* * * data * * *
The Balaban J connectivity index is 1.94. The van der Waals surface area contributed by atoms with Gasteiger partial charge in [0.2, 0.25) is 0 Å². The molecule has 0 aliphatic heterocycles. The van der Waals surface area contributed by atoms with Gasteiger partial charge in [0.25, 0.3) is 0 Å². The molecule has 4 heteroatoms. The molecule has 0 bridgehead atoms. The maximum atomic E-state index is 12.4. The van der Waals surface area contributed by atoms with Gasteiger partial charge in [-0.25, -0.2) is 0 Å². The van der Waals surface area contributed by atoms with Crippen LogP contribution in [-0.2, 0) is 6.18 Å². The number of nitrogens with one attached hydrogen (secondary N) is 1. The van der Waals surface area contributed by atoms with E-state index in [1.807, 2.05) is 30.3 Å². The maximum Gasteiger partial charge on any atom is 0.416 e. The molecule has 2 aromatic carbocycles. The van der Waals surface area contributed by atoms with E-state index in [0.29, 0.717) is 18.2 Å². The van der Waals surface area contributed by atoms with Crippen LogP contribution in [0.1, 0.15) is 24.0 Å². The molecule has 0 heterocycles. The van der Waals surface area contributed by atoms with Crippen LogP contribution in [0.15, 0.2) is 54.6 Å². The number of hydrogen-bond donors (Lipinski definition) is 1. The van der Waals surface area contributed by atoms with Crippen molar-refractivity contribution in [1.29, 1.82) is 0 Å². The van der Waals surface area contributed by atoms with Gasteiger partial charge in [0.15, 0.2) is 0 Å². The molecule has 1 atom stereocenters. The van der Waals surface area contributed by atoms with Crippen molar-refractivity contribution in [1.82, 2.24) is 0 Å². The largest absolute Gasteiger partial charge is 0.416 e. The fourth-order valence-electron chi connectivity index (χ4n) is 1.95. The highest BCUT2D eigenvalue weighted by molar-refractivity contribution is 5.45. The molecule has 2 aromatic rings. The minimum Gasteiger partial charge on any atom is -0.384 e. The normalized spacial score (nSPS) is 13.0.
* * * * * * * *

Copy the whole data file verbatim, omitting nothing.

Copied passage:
The Balaban J connectivity index is 1.94. The van der Waals surface area contributed by atoms with Gasteiger partial charge in [0.2, 0.25) is 0 Å². The molecule has 0 aliphatic heterocycles. The van der Waals surface area contributed by atoms with Gasteiger partial charge in [0.25, 0.3) is 0 Å². The molecule has 4 heteroatoms. The molecule has 0 bridgehead atoms. The maximum atomic E-state index is 12.4. The van der Waals surface area contributed by atoms with Gasteiger partial charge in [-0.25, -0.2) is 0 Å². The van der Waals surface area contributed by atoms with Crippen LogP contribution in [-0.2, 0) is 6.18 Å². The number of nitrogens with one attached hydrogen (secondary N) is 1. The van der Waals surface area contributed by atoms with E-state index in [1.807, 2.05) is 30.3 Å². The maximum Gasteiger partial charge on any atom is 0.416 e. The molecule has 2 aromatic carbocycles. The van der Waals surface area contributed by atoms with E-state index in [0.29, 0.717) is 18.2 Å². The van der Waals surface area contributed by atoms with Crippen LogP contribution in [0.1, 0.15) is 24.0 Å². The molecule has 0 heterocycles. The van der Waals surface area contributed by atoms with Crippen LogP contribution in [0.15, 0.2) is 54.6 Å². The number of hydrogen-bond donors (Lipinski definition) is 1. The van der Waals surface area contributed by atoms with Crippen molar-refractivity contribution in [1.29, 1.82) is 0 Å². The van der Waals surface area contributed by atoms with Gasteiger partial charge in [0.15, 0.2) is 0 Å². The molecule has 1 atom stereocenters. The van der Waals surface area contributed by atoms with Crippen molar-refractivity contribution in [1.82, 2.24) is 0 Å². The largest absolute Gasteiger partial charge is 0.416 e. The fourth-order valence-electron chi connectivity index (χ4n) is 1.95. The highest BCUT2D eigenvalue weighted by molar-refractivity contribution is 5.45. The molecule has 2 aromatic rings. The minimum Gasteiger partial charge on any atom is -0.384 e. The normalized spacial score (nSPS) is 13.0.